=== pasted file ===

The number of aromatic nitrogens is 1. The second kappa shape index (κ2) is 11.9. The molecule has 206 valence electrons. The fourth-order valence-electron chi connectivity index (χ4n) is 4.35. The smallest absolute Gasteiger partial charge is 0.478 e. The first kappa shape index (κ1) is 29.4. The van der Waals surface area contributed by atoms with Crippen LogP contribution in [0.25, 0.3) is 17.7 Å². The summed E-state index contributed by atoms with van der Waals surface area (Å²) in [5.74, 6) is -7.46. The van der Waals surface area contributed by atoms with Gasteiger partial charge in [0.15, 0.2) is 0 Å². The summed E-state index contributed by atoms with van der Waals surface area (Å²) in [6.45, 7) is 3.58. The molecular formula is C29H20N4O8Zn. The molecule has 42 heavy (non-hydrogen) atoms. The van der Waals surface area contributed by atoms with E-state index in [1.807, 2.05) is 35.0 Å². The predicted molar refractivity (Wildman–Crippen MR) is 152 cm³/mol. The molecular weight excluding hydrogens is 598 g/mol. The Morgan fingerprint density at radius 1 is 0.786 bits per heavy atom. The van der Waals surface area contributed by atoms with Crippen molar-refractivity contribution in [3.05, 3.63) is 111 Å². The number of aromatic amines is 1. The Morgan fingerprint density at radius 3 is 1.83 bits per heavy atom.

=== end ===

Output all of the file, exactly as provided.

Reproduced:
The number of aromatic nitrogens is 1. The second kappa shape index (κ2) is 11.9. The molecule has 206 valence electrons. The fourth-order valence-electron chi connectivity index (χ4n) is 4.35. The smallest absolute Gasteiger partial charge is 0.478 e. The first kappa shape index (κ1) is 29.4. The van der Waals surface area contributed by atoms with Crippen LogP contribution in [0.25, 0.3) is 17.7 Å². The summed E-state index contributed by atoms with van der Waals surface area (Å²) in [5.74, 6) is -7.46. The van der Waals surface area contributed by atoms with Gasteiger partial charge in [0.15, 0.2) is 0 Å². The summed E-state index contributed by atoms with van der Waals surface area (Å²) in [6.45, 7) is 3.58. The molecular formula is C29H20N4O8Zn. The molecule has 42 heavy (non-hydrogen) atoms. The van der Waals surface area contributed by atoms with E-state index in [1.807, 2.05) is 35.0 Å². The predicted molar refractivity (Wildman–Crippen MR) is 152 cm³/mol. The molecular weight excluding hydrogens is 598 g/mol. The Morgan fingerprint density at radius 1 is 0.786 bits per heavy atom. The van der Waals surface area contributed by atoms with Crippen molar-refractivity contribution in [3.05, 3.63) is 111 Å². The number of aromatic amines is 1. The Morgan fingerprint density at radius 3 is 1.83 bits per heavy atom.